The Three Lives of Thomasina

1964 UK
Dir:Don Chaffey
Stars:Patrick McGoohan,
Susan Hampshire, Karen Dotrice

Left:Susan Hampshire, Right:Patrick McGoohan

Even though the movie is critisized by reviewers of own country, I
think this one is a quite excellent Disney product.
This movie is absolutely a gem. It's true that since it is a Disney product, there are some moralistic view points present primarily targeted at children using as usual an animal story (Thomasina is a pet cat), and those who don't want to hear just another moral educational sermon might think it had better be avoided. But, if you think that way, I must say you are absolutely missing a chance of witnessing how much such fairy-tale-like stories for children can also be enjoyed by grown-ups. One example of such a somewhat prejudiced view is shown in the review written by some British professional reviewer. It follows like this; "The Scots have always been easy prey for animal sob-stories and the Disney studio wrings the tears from this one with practised ease. <some lines omitted> The storyline itself is wrong, although there's one amusing howler early on when Thomasina says her family called her Thomas at first until they got to know her better. And her master a vet?". Surely, he isn't saying the movie is moralistic. But as this movie is difficult to be called an animal sob-story because there is no tragic aspect in it, I presume what he wants to say is somehow concerning moralizing aspects. When the movie is seen as cynically and ironically as this one (this reviewer's cynicism is quite eloquently revealed in the latter part of this review where he picks up the most trivial point and says as if it is the best part of this movie), it will certainly lose the best element of this movie even though some of what he says isn't absolutely untrue considering the fact that there surely is an intention other than just providing the audience with an interesting story plain and simple, and that it can't be denied that there are some educational consideration involved here. Anyway, I even thought this guy might want to say more about Scotch in this review rather than about this film, though as I'm a Japanese, I don't know the exact feeling of English people toward Scotsman.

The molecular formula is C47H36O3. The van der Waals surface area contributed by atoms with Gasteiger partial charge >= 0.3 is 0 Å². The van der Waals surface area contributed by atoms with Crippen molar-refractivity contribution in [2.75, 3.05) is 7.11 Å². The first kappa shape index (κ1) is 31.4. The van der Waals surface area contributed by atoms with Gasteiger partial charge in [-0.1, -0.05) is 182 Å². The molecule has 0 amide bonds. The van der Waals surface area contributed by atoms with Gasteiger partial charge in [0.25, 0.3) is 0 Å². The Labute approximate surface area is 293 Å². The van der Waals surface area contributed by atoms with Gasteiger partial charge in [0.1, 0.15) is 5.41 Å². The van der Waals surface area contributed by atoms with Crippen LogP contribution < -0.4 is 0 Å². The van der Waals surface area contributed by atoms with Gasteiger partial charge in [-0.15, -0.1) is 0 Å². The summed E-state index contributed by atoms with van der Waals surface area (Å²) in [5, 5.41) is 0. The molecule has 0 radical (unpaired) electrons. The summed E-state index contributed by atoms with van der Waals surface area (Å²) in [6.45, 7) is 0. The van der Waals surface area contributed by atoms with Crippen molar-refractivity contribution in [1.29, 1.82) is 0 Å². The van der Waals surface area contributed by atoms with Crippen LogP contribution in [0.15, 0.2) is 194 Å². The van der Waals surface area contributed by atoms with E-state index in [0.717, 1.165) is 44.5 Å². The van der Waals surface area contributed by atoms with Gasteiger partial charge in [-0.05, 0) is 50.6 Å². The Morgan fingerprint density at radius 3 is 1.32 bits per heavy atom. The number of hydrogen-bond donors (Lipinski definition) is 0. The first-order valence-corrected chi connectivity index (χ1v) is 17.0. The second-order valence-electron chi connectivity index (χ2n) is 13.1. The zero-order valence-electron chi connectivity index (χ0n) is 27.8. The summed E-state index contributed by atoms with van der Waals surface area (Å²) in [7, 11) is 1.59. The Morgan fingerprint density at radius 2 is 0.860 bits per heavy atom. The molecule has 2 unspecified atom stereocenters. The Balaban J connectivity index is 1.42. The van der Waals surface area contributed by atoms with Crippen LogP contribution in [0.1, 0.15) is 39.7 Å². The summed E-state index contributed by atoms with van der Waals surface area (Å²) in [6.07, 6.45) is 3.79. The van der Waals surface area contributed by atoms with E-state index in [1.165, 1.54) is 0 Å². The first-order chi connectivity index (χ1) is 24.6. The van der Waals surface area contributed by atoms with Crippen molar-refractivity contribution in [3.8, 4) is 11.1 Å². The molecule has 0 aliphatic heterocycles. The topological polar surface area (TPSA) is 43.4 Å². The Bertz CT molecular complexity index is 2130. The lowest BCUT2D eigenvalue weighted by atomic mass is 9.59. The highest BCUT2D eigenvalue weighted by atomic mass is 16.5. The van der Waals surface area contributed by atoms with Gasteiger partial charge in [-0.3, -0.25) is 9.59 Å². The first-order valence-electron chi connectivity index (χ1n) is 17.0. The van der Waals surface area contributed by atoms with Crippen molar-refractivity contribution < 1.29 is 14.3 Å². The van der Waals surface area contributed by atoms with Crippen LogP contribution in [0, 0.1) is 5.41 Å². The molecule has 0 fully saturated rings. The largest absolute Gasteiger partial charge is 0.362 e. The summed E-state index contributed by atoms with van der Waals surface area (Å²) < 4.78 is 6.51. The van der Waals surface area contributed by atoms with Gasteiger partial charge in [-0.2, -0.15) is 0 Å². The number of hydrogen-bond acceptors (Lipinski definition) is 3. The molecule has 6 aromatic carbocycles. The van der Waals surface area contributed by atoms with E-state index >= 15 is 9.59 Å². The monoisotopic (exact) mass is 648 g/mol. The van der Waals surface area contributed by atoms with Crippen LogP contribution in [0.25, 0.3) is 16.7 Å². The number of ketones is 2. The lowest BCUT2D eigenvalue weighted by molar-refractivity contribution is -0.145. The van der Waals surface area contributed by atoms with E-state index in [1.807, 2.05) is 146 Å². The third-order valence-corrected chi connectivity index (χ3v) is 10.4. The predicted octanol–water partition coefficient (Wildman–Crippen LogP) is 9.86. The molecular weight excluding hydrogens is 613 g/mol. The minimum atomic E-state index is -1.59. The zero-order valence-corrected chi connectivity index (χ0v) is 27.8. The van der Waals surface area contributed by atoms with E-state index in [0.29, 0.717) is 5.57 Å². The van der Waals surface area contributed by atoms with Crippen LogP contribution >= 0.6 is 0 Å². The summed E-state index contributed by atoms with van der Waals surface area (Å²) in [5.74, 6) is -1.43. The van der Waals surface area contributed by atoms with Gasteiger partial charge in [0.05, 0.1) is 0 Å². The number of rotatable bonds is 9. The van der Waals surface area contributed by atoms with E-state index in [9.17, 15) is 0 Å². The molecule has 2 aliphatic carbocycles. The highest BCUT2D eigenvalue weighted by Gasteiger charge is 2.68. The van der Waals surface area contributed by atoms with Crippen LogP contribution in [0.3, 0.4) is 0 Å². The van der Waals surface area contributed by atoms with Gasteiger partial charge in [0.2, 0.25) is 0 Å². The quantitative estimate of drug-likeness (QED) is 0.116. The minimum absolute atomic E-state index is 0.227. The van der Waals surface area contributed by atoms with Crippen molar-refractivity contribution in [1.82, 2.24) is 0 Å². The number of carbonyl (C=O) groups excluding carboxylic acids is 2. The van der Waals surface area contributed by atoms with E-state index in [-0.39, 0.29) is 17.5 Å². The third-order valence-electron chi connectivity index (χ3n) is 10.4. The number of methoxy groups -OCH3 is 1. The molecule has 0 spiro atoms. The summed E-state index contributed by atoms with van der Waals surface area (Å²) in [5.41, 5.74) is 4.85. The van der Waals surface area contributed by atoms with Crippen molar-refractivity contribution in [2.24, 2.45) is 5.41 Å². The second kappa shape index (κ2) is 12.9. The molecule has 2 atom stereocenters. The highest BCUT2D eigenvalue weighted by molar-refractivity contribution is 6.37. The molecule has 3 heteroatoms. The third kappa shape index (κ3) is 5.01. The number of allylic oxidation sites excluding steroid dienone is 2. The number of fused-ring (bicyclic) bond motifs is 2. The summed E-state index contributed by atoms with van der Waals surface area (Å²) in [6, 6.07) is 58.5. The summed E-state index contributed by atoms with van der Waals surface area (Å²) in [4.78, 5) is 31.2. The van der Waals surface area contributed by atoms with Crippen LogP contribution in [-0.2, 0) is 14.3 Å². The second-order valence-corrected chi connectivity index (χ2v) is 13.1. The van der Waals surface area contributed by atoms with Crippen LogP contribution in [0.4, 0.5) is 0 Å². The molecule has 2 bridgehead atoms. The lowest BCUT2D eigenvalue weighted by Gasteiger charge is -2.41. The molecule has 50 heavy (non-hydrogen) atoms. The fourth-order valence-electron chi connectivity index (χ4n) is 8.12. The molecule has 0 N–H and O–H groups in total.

What's the story of this fantastic movie like.
First of all, the story is quite interesting, and the characters are well thought out as this type of children's story even though I dare not deny the fact that some typecasting is present, and there are a couple of sudden changes in plot development in the story proceeding. Anyway, the story goes like this. A veterinarian played by Patrick McGoohan who has an excellent skill for treating animals, but is regarded as heartless by the villagers because of his complete reliance upon just a technical expertise goes into trouble when his daughter's pet cat Thomasina was seriously injured, and he couldn't save her, and by the consequence of which his daughter never forgives him for his treatment of the cat (mercy killing). But Thomasina isn't really dead, and is picked up and cured by a beautiful woman played by Susan Hampshire who is regarded as a witch by the villagers because of her secluded life style. Meanwhile, the daughter played by Karen Dotrice gets sick because she plunged into the pouring rain when she saw still-alive Thomasina outside the window of her room. Finally, it is he who has by then somehow learned what curing and healing someone, be it a person or an animal, is all about through the exchanges with the so-called witch who doesn't have much technical skill but has the instinctive knowledge about curing and healing that must cure his daughter and regain his daughter's trust toward him by picking up for her the cat proving he really loves his daughter's beloved cat as this in turn means he loves his daughter from the view point of the daughter who lost trust in her father when finally Thomasina shows up in front of everyone.